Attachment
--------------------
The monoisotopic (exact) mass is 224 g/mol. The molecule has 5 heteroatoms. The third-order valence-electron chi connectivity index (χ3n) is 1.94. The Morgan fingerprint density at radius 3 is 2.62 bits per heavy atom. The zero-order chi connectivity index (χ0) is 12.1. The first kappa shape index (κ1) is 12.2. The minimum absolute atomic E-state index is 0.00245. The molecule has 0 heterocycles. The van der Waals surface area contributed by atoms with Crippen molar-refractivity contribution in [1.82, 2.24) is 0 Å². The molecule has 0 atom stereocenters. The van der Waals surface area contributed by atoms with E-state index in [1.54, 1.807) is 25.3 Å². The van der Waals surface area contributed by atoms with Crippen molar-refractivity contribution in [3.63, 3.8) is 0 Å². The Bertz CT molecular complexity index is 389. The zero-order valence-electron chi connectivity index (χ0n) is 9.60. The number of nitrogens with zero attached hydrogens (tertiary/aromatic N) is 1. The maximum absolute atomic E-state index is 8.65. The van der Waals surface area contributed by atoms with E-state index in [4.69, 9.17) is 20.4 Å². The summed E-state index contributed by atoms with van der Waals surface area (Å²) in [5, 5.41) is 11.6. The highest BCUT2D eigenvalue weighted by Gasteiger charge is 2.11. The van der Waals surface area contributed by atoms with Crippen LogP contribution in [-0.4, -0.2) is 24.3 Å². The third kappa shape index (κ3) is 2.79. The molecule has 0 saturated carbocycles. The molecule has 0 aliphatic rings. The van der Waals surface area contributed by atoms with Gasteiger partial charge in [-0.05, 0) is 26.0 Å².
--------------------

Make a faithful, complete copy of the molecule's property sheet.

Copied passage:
The monoisotopic (exact) mass is 224 g/mol. The molecule has 5 heteroatoms. The third-order valence-electron chi connectivity index (χ3n) is 1.94. The Morgan fingerprint density at radius 3 is 2.62 bits per heavy atom. The zero-order chi connectivity index (χ0) is 12.1. The first kappa shape index (κ1) is 12.2. The minimum absolute atomic E-state index is 0.00245. The molecule has 0 heterocycles. The van der Waals surface area contributed by atoms with Crippen molar-refractivity contribution in [1.82, 2.24) is 0 Å². The molecule has 0 atom stereocenters. The van der Waals surface area contributed by atoms with E-state index in [1.54, 1.807) is 25.3 Å². The van der Waals surface area contributed by atoms with Crippen molar-refractivity contribution in [3.63, 3.8) is 0 Å². The Bertz CT molecular complexity index is 389. The zero-order valence-electron chi connectivity index (χ0n) is 9.60. The number of nitrogens with zero attached hydrogens (tertiary/aromatic N) is 1. The maximum absolute atomic E-state index is 8.65. The van der Waals surface area contributed by atoms with E-state index in [4.69, 9.17) is 20.4 Å². The summed E-state index contributed by atoms with van der Waals surface area (Å²) in [5, 5.41) is 11.6. The highest BCUT2D eigenvalue weighted by Gasteiger charge is 2.11. The van der Waals surface area contributed by atoms with Crippen LogP contribution in [-0.4, -0.2) is 24.3 Å². The third kappa shape index (κ3) is 2.79. The molecule has 0 saturated carbocycles. The molecule has 0 aliphatic rings. The van der Waals surface area contributed by atoms with Gasteiger partial charge in [-0.05, 0) is 26.0 Å².